SSZTBD1 may   2016 INA225


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Sanjay Pithadia

In my last post, I emphasized the importance of insulation in electrical equipment. In this post, I will describe another method to measure the leakage current through the insulation resistance.

Figure 1 is a high-level block diagram of this method, which entails applying a fixed voltage (500V, generated using a high-voltage DC/DC converter on a daughter board) and measuring the voltage across the shunt that results from the leakage current. Multiple, switchable shunt resistances switch on in a sequence to measure the insulation resistance.


When there is a dead short, the insulation resistance is 0Ω, and a full or maximum current (equal to 500V/RLIMIT) can pass through the insulation resistance. At this point in the measurement, having a smaller shunt value (by turning all of the switches on) is mandatory. This approach is called a “single-shunt” approach. Higher insulation requires a higher shunt value, achieved by turning the MOSFET switches on and off. This approach is called a “multiple-shunt” approach. A current-shunt monitor (CSM) measures the leakage current flowing through the shunt(s). If required, you can use the gain-setting pins of the CSM to amplify the leakage current with gain. If gain is not required, use a multiplexer (MUX) to directly route the voltage across the shunt.

Since the measurement circuit is connected to high voltage, an isolated amplifier (ISO AMP) isolates the measured output voltage; you can connect the ISO AMP output to an MCU (Microcontroller). MCU also generates signals to control the switchable shunts, gain settings for CSM and MUX channels; a digital isolator isolates these signals.

Figure 2 shows a single-shunt approach in which the MOSFET switches are off, the CSM’s GS0 and GS1 pins gain the measured current, and the MUX is programmed to select the CSM output.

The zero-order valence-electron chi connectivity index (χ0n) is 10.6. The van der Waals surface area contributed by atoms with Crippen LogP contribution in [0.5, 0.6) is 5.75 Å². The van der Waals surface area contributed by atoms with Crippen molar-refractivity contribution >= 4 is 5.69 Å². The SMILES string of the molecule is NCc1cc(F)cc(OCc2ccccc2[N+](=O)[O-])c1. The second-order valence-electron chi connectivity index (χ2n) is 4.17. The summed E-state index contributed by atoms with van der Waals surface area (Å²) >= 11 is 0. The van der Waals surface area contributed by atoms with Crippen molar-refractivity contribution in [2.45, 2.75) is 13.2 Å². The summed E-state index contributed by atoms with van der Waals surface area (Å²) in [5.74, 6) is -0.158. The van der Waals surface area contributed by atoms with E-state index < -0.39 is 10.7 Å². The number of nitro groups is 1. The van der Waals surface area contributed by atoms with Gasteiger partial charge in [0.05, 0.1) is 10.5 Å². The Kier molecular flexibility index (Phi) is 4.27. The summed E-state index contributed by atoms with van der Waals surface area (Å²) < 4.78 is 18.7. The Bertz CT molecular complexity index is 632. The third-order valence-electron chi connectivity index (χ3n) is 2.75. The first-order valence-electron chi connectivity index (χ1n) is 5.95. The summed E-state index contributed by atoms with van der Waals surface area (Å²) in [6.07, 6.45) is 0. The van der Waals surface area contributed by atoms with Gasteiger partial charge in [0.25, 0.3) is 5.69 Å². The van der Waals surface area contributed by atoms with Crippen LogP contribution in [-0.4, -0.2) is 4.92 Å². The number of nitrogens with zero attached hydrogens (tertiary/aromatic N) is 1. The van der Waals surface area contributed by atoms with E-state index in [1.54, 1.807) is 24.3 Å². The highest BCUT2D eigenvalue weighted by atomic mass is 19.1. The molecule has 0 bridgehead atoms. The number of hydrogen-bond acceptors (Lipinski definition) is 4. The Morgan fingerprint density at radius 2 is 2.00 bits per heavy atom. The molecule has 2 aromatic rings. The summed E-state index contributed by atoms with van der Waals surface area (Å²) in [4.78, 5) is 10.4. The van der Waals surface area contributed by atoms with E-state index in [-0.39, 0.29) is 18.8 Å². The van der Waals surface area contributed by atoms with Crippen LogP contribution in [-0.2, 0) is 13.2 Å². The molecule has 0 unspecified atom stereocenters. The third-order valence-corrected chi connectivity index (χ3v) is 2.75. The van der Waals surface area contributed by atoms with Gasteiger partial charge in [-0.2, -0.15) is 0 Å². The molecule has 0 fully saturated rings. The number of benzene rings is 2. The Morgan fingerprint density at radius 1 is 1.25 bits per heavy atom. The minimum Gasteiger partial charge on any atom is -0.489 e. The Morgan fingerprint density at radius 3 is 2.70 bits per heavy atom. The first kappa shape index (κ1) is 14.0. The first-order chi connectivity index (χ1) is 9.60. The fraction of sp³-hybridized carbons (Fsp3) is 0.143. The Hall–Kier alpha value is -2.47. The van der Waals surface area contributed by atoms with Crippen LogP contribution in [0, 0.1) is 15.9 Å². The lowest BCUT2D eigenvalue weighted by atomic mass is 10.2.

Figure 3 shows a multiple-shunt approach in which the MOSFET switches turn on and off based on the measured signal, a CSM is not used, and MUX is programmed to select the voltage across the shunt directly.

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I tested this method for measurement accuracy with both of the approaches illustrated in Figures 2 and 3.

Figure 4 shows the measurement accuracy for a single-shunt approach. The shunt-resistor value is fixed at 22Ω, but you can vary the gain of the CSM (the INA225 in this case) on the fly. The two colors specify the gain settings (gain = 25 V/V for the yellow section and gain = 200 V/V for the brown section).


Figure 5 shows the measurement accuracy for a multiple-shunt approach. The MOSFETs turning on and off dynamically change the shunt-resistor value, while the output of the ISO AMP must not go below 200mV at any time. For an insulation resistance between 0Ω and 3MΩ, the value of the shunt resistor is 220kΩ || 2.7kΩ || 261Ω (the green area). For an insulation resistance between 3.1MΩ and 39.6MΩ, the value of the shunt resistor is 220 kΩ || 2.7kΩ (the pink area). For an insulation resistance between 39.7MΩ and 98.4MΩ, the value of the shunt resistor is 220kΩ (the blue area).


I tested the proposed method with a motor, as shown in Figure 6. I took the insulation-resistance measurement between one of the motor terminals (the yellow wire) and the frame of the motor (the black wire). Figure 7 shows a zoomed-in version of the motor section. For this experiment I used a 2HP three-phase AC induction motor.

The insulation resistance of the motor (measured with high-resistance measuring equipment from Keithley) was 547MΩ. For the sake of measurement, I purposely created an insulation failure by connecting one 100MΩ resistance in parallel with the motor insulation. The insulation resistance was 547MΩ || 100MΩ = 84.54MΩ (theoretically). I measured the parallel combination with this method.

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Table 1 shows the measured values of insulation resistance with both the single- and multiple-shunt approaches.


Insulation measurement is an essential part of diagnostics and testing for any electrical equipment. In factories, such measurements help customers reduce or prevent downtime caused by such failures. Accuracies for insulation measurement tests may not be mandatory, as the range of insulation resistance is enough to guess the condition of failure. But the method I’ve described here has measurement error less than 5%.

Additional Resources